Viewed from outer space, earth stands out from its sister planets in our Sun’s solar system as “the blue planet”, an appellation explained by the oceans which cover three fourths of the surface of our circling globe. Most of that watery expanse is saline by nature, and in earlier eons of time was probably even more so. Beneath the land itself can be found vast deposits of that same salt, left behind by receding oceans and evaporating lakes and seas as mountains were born and died, and time reshaped ancient landscapes. When placed within the context of a global environment which is friendly to life at every level, that salty element must be viewed as one of the greatest gifts of all.
In the previous article which introduced the subject, we looked at the pages of human history upon which salt has written its own particular passages. In this article, we will look at it more from the viewpoint of here and now. Where does our salt come from ? How do we make use of it ? Why do we care ? And . . . are there some things which might cause us to appreciate it just a little bit more ?
Most of the salt which flows into our commercial and personal lives today is mined from those underground deposits before being processed and refined to one extent or another. A very large percentage of mined salt finds its way into something like 14,000 different end uses – some of it, for example going unto our roadways to combat winter ice and snow, and into the water-softeners in many homes and businesses. In fact, some of the technology which laid the foundation for oil drilling and the mining of coal and mineral resources in modern times was born in long-ago salt mines.
In many parts of the world, salt is still produced the old fashioned way, by evaporating the water containing it, either by heating it mechanically, or allowing it to dry by solar action. Around Israel’s Dead Sea and Utah’s Great Salt Lake, solar evaporating ponds are major enterprises.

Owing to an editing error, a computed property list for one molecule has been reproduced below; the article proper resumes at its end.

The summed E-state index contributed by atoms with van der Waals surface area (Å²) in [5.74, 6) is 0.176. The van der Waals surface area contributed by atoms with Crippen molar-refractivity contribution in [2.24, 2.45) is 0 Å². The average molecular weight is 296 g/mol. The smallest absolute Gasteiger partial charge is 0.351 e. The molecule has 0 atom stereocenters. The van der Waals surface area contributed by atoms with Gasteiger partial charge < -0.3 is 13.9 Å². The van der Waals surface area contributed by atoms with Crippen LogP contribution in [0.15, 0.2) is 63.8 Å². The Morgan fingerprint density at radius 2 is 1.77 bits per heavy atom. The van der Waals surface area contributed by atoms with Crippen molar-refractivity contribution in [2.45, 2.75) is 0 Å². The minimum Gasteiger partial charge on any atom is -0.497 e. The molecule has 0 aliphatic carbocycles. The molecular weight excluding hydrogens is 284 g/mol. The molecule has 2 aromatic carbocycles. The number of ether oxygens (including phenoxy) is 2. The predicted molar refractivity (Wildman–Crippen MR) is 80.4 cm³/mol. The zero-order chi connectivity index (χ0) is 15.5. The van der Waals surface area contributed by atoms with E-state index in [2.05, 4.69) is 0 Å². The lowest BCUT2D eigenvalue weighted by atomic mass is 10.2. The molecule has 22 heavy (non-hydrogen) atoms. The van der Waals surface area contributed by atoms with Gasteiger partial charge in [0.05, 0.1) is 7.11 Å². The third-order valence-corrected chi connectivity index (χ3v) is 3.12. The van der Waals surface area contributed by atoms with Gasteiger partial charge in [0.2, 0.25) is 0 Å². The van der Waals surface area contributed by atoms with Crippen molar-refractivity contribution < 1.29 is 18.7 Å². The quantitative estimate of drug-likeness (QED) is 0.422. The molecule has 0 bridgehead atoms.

In the typical American kitchen, there resides somewhere near at hand a familiar round cylindrical box containing the basic family supply of what we call table salt. Chances are it is the same box our parents and grandparents had in their pantries bearing a “girl with an umbrella” label that was introduced back in 1914. Salt that did not stick together in clumps was a new idea then, made possible by an ingredient such as calcium silicate. And, because hypothyroidism was commonplace across much of the country bringing with it goiter growths in many sufferers, sodium iodide was added. The “iodized” table salt we take so much for granted today compensated for diets which were often deficient in naturally occurring iodine.
Because I have a love of food history, and spend a lot of time in our own family kitchen, I take a special interest in the whole wide world of culinary diversity available to the home chef today. The round blue box described above is ever-present, but I seldom make use of it because there are so many alternatives to choose among. Just as we grind our table pepper from selected whole peppercorns, we salt our food from large sized crystals of natural sea salt in a similar table-top grinder. My personal favorite is an additive-free, solar-dried sea salt from New Zealand.
It is said that the human tongue has 10,000 taste pores which are capable of distinguishing between five different areas of taste. The rear of the tongue, along with the soft portion of the upper palate are where we register saltiness. Sea salt has a more vibrant taste than most mined salt, and it takes less of it to achieve the desired effect on food combinations. On the other hand, the pink-tinted crystals mined from 200 feet beneath Redmond, Utah contain traces of associated minerals which give it not only its distinctive color, but a tantalizing flavor not found in any other salt.
Last week we enjoyed a dinner revolving around a flat brisket cut of beef which had been marinated overnight, then slow-baked in a low-temperature oven for five hours. Before marinating, I treated the meat with a coating of kosher salt to draw out some of the moisture, making it more receptive to the barbecue flavoring in the marinade. This process is known as “koshering”, which gives its name to the very sharp-edged salt crystals which work in a way other types of salt cannot duplicate. Thus, kosher salt has a special place on our pantry shelf, right alongside the non-iodized pickling salt we use for everything from dill or sweet pickles, to the corned beef roasts we cure in stone crocks every fall.
We take comfort from the knowledge that in the event of a prolonged power outage, our supply of preserving salt, vinegar and pickling spices assures us of a method of giving the contents of our inoperative freezers a second life. In such an instance, we might ourselves look upon these salty crystals as being “worth their weight in gold.”
Home made kosher dills ready to take their place beside peppery sauerkraut, corned beef and smoked salmon.
Photo by Al Cooper